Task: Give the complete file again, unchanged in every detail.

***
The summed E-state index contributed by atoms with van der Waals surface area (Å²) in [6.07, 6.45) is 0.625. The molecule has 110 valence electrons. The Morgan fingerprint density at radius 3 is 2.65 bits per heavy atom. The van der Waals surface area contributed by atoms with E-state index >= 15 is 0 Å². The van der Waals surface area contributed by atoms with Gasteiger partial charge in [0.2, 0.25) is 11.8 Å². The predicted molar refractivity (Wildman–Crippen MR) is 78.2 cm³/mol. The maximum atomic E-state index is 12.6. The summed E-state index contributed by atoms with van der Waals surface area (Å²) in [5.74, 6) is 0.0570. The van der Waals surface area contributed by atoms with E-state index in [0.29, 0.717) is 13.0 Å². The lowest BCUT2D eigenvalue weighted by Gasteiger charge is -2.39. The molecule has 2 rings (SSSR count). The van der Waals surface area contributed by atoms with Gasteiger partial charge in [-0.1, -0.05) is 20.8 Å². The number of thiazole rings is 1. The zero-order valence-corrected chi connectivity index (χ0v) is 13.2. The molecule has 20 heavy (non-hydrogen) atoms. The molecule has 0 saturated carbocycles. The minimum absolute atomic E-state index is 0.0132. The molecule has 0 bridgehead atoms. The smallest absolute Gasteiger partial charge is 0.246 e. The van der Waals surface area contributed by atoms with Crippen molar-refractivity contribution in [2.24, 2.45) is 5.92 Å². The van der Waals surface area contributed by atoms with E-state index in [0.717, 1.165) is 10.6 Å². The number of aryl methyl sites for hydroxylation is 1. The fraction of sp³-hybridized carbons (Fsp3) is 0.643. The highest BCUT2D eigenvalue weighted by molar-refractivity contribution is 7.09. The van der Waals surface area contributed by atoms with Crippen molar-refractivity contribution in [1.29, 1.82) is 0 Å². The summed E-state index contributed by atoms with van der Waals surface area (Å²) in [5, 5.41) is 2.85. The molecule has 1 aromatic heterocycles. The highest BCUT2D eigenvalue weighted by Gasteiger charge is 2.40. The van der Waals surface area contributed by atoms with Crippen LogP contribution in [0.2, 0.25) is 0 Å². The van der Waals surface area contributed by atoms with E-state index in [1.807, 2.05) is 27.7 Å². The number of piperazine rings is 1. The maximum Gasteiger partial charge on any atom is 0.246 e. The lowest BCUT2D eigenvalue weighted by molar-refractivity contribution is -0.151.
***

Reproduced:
The summed E-state index contributed by atoms with van der Waals surface area (Å²) in [6.07, 6.45) is 0.625. The molecule has 110 valence electrons. The Morgan fingerprint density at radius 3 is 2.65 bits per heavy atom. The van der Waals surface area contributed by atoms with E-state index >= 15 is 0 Å². The van der Waals surface area contributed by atoms with Gasteiger partial charge in [0.2, 0.25) is 11.8 Å². The predicted molar refractivity (Wildman–Crippen MR) is 78.2 cm³/mol. The maximum atomic E-state index is 12.6. The summed E-state index contributed by atoms with van der Waals surface area (Å²) in [5.74, 6) is 0.0570. The van der Waals surface area contributed by atoms with E-state index in [0.29, 0.717) is 13.0 Å². The lowest BCUT2D eigenvalue weighted by Gasteiger charge is -2.39. The molecule has 2 rings (SSSR count). The van der Waals surface area contributed by atoms with Gasteiger partial charge in [-0.1, -0.05) is 20.8 Å². The number of thiazole rings is 1. The zero-order valence-corrected chi connectivity index (χ0v) is 13.2. The molecule has 20 heavy (non-hydrogen) atoms. The molecule has 0 saturated carbocycles. The minimum absolute atomic E-state index is 0.0132. The molecule has 0 bridgehead atoms. The smallest absolute Gasteiger partial charge is 0.246 e. The van der Waals surface area contributed by atoms with Crippen molar-refractivity contribution in [2.24, 2.45) is 5.92 Å². The van der Waals surface area contributed by atoms with E-state index in [0.717, 1.165) is 10.6 Å². The number of aryl methyl sites for hydroxylation is 1. The fraction of sp³-hybridized carbons (Fsp3) is 0.643. The highest BCUT2D eigenvalue weighted by molar-refractivity contribution is 7.09. The van der Waals surface area contributed by atoms with Crippen molar-refractivity contribution in [1.29, 1.82) is 0 Å². The summed E-state index contributed by atoms with van der Waals surface area (Å²) in [5, 5.41) is 2.85. The molecule has 1 aromatic heterocycles. The highest BCUT2D eigenvalue weighted by Gasteiger charge is 2.40. The van der Waals surface area contributed by atoms with Crippen LogP contribution in [0.2, 0.25) is 0 Å². The van der Waals surface area contributed by atoms with E-state index in [1.807, 2.05) is 27.7 Å². The number of piperazine rings is 1. The maximum Gasteiger partial charge on any atom is 0.246 e. The lowest BCUT2D eigenvalue weighted by molar-refractivity contribution is -0.151.